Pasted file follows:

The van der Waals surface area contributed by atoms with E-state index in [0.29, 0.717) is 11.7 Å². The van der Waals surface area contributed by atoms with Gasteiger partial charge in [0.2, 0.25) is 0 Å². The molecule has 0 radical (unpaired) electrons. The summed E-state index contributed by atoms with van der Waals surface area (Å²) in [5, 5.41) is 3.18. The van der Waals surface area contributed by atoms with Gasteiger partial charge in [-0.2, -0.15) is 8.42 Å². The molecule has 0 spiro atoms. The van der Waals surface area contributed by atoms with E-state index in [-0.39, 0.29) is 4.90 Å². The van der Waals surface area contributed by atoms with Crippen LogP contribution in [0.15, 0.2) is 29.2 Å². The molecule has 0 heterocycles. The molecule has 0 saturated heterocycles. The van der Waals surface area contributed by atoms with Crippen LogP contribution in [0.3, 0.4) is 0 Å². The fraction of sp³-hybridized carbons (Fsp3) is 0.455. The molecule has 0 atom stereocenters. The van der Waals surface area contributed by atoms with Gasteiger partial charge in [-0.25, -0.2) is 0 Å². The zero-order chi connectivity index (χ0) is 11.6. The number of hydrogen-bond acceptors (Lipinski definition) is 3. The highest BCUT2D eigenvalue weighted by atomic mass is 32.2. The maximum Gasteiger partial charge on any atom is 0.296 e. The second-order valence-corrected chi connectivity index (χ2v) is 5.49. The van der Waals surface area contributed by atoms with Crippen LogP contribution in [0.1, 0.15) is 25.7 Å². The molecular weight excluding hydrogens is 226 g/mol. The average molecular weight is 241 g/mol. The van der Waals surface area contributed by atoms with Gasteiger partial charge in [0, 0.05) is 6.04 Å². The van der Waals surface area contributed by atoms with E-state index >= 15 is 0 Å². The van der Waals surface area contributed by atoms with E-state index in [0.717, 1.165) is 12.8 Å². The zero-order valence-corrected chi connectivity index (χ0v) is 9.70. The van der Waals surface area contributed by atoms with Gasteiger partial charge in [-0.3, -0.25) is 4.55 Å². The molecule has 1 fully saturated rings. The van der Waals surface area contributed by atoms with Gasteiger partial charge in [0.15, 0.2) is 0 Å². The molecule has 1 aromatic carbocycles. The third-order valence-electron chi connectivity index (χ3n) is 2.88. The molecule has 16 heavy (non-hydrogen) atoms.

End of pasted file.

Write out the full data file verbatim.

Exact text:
The van der Waals surface area contributed by atoms with E-state index in [0.29, 0.717) is 11.7 Å². The van der Waals surface area contributed by atoms with Gasteiger partial charge in [0.2, 0.25) is 0 Å². The molecule has 0 radical (unpaired) electrons. The summed E-state index contributed by atoms with van der Waals surface area (Å²) in [5, 5.41) is 3.18. The van der Waals surface area contributed by atoms with Gasteiger partial charge in [-0.2, -0.15) is 8.42 Å². The molecule has 0 spiro atoms. The van der Waals surface area contributed by atoms with E-state index in [-0.39, 0.29) is 4.90 Å². The van der Waals surface area contributed by atoms with Crippen LogP contribution in [0.15, 0.2) is 29.2 Å². The molecule has 0 heterocycles. The molecule has 0 saturated heterocycles. The van der Waals surface area contributed by atoms with Crippen LogP contribution in [0.3, 0.4) is 0 Å². The fraction of sp³-hybridized carbons (Fsp3) is 0.455. The molecule has 0 atom stereocenters. The van der Waals surface area contributed by atoms with Gasteiger partial charge in [-0.25, -0.2) is 0 Å². The zero-order chi connectivity index (χ0) is 11.6. The number of hydrogen-bond acceptors (Lipinski definition) is 3. The highest BCUT2D eigenvalue weighted by atomic mass is 32.2. The maximum Gasteiger partial charge on any atom is 0.296 e. The second-order valence-corrected chi connectivity index (χ2v) is 5.49. The van der Waals surface area contributed by atoms with Crippen LogP contribution in [0.1, 0.15) is 25.7 Å². The molecular weight excluding hydrogens is 226 g/mol. The average molecular weight is 241 g/mol. The van der Waals surface area contributed by atoms with Gasteiger partial charge in [0, 0.05) is 6.04 Å². The van der Waals surface area contributed by atoms with E-state index >= 15 is 0 Å². The van der Waals surface area contributed by atoms with E-state index in [0.717, 1.165) is 12.8 Å². The zero-order valence-corrected chi connectivity index (χ0v) is 9.70. The van der Waals surface area contributed by atoms with Gasteiger partial charge in [-0.3, -0.25) is 4.55 Å². The molecule has 1 fully saturated rings. The van der Waals surface area contributed by atoms with Gasteiger partial charge in [0.15, 0.2) is 0 Å². The molecule has 1 aromatic carbocycles. The third-order valence-electron chi connectivity index (χ3n) is 2.88. The molecule has 16 heavy (non-hydrogen) atoms.